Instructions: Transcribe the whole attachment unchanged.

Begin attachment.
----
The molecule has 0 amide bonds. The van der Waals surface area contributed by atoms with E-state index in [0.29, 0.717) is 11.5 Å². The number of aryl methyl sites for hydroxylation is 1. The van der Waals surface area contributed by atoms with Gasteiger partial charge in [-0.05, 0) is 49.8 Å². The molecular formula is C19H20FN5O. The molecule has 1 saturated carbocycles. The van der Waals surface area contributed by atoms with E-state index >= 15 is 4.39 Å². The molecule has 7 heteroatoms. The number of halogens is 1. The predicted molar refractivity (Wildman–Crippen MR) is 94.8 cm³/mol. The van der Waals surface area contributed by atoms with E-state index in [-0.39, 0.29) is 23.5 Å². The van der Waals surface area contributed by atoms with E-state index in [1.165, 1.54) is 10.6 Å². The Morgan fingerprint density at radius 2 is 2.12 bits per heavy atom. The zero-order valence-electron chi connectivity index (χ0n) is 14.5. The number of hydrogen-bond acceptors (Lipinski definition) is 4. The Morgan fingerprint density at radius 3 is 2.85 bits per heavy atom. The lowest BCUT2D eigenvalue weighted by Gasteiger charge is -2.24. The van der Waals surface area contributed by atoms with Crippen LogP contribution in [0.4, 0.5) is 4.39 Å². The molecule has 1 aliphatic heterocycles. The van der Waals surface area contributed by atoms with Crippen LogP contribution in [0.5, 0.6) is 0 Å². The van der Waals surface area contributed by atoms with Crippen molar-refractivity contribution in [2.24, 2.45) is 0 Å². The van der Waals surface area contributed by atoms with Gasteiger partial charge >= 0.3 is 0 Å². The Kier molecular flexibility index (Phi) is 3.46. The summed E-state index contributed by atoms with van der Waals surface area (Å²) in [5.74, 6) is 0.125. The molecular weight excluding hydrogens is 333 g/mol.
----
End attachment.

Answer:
The molecule has 0 amide bonds. The van der Waals surface area contributed by atoms with E-state index in [0.29, 0.717) is 11.5 Å². The number of aryl methyl sites for hydroxylation is 1. The van der Waals surface area contributed by atoms with Gasteiger partial charge in [-0.05, 0) is 49.8 Å². The molecular formula is C19H20FN5O. The molecule has 1 saturated carbocycles. The van der Waals surface area contributed by atoms with E-state index >= 15 is 4.39 Å². The molecule has 7 heteroatoms. The number of halogens is 1. The predicted molar refractivity (Wildman–Crippen MR) is 94.8 cm³/mol. The van der Waals surface area contributed by atoms with E-state index in [-0.39, 0.29) is 23.5 Å². The van der Waals surface area contributed by atoms with E-state index in [1.165, 1.54) is 10.6 Å². The Morgan fingerprint density at radius 2 is 2.12 bits per heavy atom. The zero-order valence-electron chi connectivity index (χ0n) is 14.5. The number of hydrogen-bond acceptors (Lipinski definition) is 4. The Morgan fingerprint density at radius 3 is 2.85 bits per heavy atom. The lowest BCUT2D eigenvalue weighted by Gasteiger charge is -2.24. The van der Waals surface area contributed by atoms with Crippen LogP contribution in [0.4, 0.5) is 4.39 Å². The molecule has 1 aliphatic heterocycles. The van der Waals surface area contributed by atoms with Crippen LogP contribution in [0.5, 0.6) is 0 Å². The van der Waals surface area contributed by atoms with Crippen molar-refractivity contribution in [2.24, 2.45) is 0 Å². The van der Waals surface area contributed by atoms with Gasteiger partial charge >= 0.3 is 0 Å². The Kier molecular flexibility index (Phi) is 3.46. The summed E-state index contributed by atoms with van der Waals surface area (Å²) in [5.74, 6) is 0.125. The molecular weight excluding hydrogens is 333 g/mol.